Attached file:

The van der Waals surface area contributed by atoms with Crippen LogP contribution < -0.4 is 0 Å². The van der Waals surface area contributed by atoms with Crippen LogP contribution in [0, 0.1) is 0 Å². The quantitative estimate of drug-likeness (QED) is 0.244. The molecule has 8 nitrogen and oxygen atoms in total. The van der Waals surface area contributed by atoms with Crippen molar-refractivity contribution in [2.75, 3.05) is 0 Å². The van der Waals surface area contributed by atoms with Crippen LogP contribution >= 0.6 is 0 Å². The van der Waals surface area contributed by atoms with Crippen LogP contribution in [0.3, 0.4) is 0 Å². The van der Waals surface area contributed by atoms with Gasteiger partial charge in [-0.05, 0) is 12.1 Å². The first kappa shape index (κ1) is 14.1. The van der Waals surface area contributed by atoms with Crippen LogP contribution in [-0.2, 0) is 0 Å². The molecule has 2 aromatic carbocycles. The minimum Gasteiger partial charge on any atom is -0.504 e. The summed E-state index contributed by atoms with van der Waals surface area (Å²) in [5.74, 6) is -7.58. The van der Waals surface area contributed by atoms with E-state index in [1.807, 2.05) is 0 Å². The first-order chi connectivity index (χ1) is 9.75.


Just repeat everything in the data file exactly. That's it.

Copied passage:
The van der Waals surface area contributed by atoms with Crippen LogP contribution < -0.4 is 0 Å². The van der Waals surface area contributed by atoms with Crippen LogP contribution in [0, 0.1) is 0 Å². The quantitative estimate of drug-likeness (QED) is 0.244. The molecule has 8 nitrogen and oxygen atoms in total. The van der Waals surface area contributed by atoms with Crippen molar-refractivity contribution in [2.75, 3.05) is 0 Å². The van der Waals surface area contributed by atoms with Crippen LogP contribution >= 0.6 is 0 Å². The van der Waals surface area contributed by atoms with Crippen LogP contribution in [0.3, 0.4) is 0 Å². The van der Waals surface area contributed by atoms with Gasteiger partial charge in [-0.05, 0) is 12.1 Å². The first kappa shape index (κ1) is 14.1. The van der Waals surface area contributed by atoms with Crippen LogP contribution in [-0.2, 0) is 0 Å². The molecule has 2 aromatic carbocycles. The minimum Gasteiger partial charge on any atom is -0.504 e. The summed E-state index contributed by atoms with van der Waals surface area (Å²) in [5.74, 6) is -7.58. The van der Waals surface area contributed by atoms with E-state index in [1.807, 2.05) is 0 Å². The first-order chi connectivity index (χ1) is 9.75.